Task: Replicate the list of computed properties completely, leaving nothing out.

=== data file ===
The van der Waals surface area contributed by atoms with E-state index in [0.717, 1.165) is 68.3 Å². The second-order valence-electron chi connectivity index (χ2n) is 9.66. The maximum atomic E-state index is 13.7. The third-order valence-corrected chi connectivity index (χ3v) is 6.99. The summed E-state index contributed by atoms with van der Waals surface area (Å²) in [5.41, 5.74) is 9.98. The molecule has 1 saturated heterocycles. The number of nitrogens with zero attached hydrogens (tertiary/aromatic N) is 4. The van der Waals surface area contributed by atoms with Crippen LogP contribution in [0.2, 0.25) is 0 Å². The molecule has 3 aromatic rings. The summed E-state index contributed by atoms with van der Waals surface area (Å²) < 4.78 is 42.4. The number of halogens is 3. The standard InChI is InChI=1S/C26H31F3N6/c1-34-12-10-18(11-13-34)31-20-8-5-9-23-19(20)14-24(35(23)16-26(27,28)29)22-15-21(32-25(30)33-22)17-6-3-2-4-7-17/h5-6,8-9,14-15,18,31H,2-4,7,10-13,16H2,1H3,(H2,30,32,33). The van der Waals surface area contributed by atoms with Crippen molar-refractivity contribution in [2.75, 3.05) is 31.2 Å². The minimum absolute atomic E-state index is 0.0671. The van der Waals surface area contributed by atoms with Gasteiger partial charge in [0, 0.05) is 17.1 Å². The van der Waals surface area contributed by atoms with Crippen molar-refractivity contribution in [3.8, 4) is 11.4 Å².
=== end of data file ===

The van der Waals surface area contributed by atoms with E-state index in [0.717, 1.165) is 68.3 Å². The second-order valence-electron chi connectivity index (χ2n) is 9.66. The maximum atomic E-state index is 13.7. The third-order valence-corrected chi connectivity index (χ3v) is 6.99. The summed E-state index contributed by atoms with van der Waals surface area (Å²) in [5.41, 5.74) is 9.98. The molecule has 1 saturated heterocycles. The number of nitrogens with zero attached hydrogens (tertiary/aromatic N) is 4. The van der Waals surface area contributed by atoms with Crippen LogP contribution in [0.2, 0.25) is 0 Å². The molecule has 3 aromatic rings. The summed E-state index contributed by atoms with van der Waals surface area (Å²) < 4.78 is 42.4. The number of halogens is 3. The standard InChI is InChI=1S/C26H31F3N6/c1-34-12-10-18(11-13-34)31-20-8-5-9-23-19(20)14-24(35(23)16-26(27,28)29)22-15-21(32-25(30)33-22)17-6-3-2-4-7-17/h5-6,8-9,14-15,18,31H,2-4,7,10-13,16H2,1H3,(H2,30,32,33). The van der Waals surface area contributed by atoms with Crippen molar-refractivity contribution in [2.75, 3.05) is 31.2 Å². The minimum absolute atomic E-state index is 0.0671. The van der Waals surface area contributed by atoms with Gasteiger partial charge in [0, 0.05) is 17.1 Å². The van der Waals surface area contributed by atoms with Crippen molar-refractivity contribution in [3.8, 4) is 11.4 Å².